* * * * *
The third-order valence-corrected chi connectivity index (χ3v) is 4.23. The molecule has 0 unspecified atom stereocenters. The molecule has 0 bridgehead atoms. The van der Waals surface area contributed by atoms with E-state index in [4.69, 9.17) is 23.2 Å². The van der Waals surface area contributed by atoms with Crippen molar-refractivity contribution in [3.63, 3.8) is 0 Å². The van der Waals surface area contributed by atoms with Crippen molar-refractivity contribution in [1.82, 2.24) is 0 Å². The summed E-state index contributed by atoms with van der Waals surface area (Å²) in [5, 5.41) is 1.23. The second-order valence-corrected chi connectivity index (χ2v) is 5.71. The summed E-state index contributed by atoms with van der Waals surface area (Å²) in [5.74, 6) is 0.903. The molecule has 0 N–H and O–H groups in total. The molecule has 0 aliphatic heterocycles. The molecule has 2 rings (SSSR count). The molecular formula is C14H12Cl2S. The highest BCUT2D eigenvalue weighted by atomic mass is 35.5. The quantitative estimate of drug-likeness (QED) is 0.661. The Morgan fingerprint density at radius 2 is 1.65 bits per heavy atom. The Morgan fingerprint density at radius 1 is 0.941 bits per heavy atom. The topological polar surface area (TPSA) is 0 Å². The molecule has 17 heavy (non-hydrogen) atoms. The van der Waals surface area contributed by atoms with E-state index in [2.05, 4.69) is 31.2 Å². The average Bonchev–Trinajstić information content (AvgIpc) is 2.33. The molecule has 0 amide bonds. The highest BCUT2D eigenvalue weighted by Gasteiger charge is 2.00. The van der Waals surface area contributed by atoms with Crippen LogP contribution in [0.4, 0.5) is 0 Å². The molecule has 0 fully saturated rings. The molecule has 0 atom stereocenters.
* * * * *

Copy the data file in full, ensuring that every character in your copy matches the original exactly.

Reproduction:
The third-order valence-corrected chi connectivity index (χ3v) is 4.23. The molecule has 0 unspecified atom stereocenters. The molecule has 0 bridgehead atoms. The van der Waals surface area contributed by atoms with E-state index in [4.69, 9.17) is 23.2 Å². The van der Waals surface area contributed by atoms with Crippen molar-refractivity contribution in [3.63, 3.8) is 0 Å². The van der Waals surface area contributed by atoms with Crippen molar-refractivity contribution in [1.82, 2.24) is 0 Å². The summed E-state index contributed by atoms with van der Waals surface area (Å²) in [5, 5.41) is 1.23. The second-order valence-corrected chi connectivity index (χ2v) is 5.71. The summed E-state index contributed by atoms with van der Waals surface area (Å²) in [5.74, 6) is 0.903. The molecule has 0 N–H and O–H groups in total. The molecule has 0 aliphatic heterocycles. The molecule has 2 rings (SSSR count). The molecular formula is C14H12Cl2S. The highest BCUT2D eigenvalue weighted by atomic mass is 35.5. The quantitative estimate of drug-likeness (QED) is 0.661. The Morgan fingerprint density at radius 2 is 1.65 bits per heavy atom. The Morgan fingerprint density at radius 1 is 0.941 bits per heavy atom. The topological polar surface area (TPSA) is 0 Å². The molecule has 17 heavy (non-hydrogen) atoms. The van der Waals surface area contributed by atoms with E-state index in [2.05, 4.69) is 31.2 Å². The average Bonchev–Trinajstić information content (AvgIpc) is 2.33. The molecule has 0 amide bonds. The highest BCUT2D eigenvalue weighted by Gasteiger charge is 2.00. The van der Waals surface area contributed by atoms with Crippen LogP contribution in [0.4, 0.5) is 0 Å². The molecule has 0 fully saturated rings. The molecule has 0 atom stereocenters.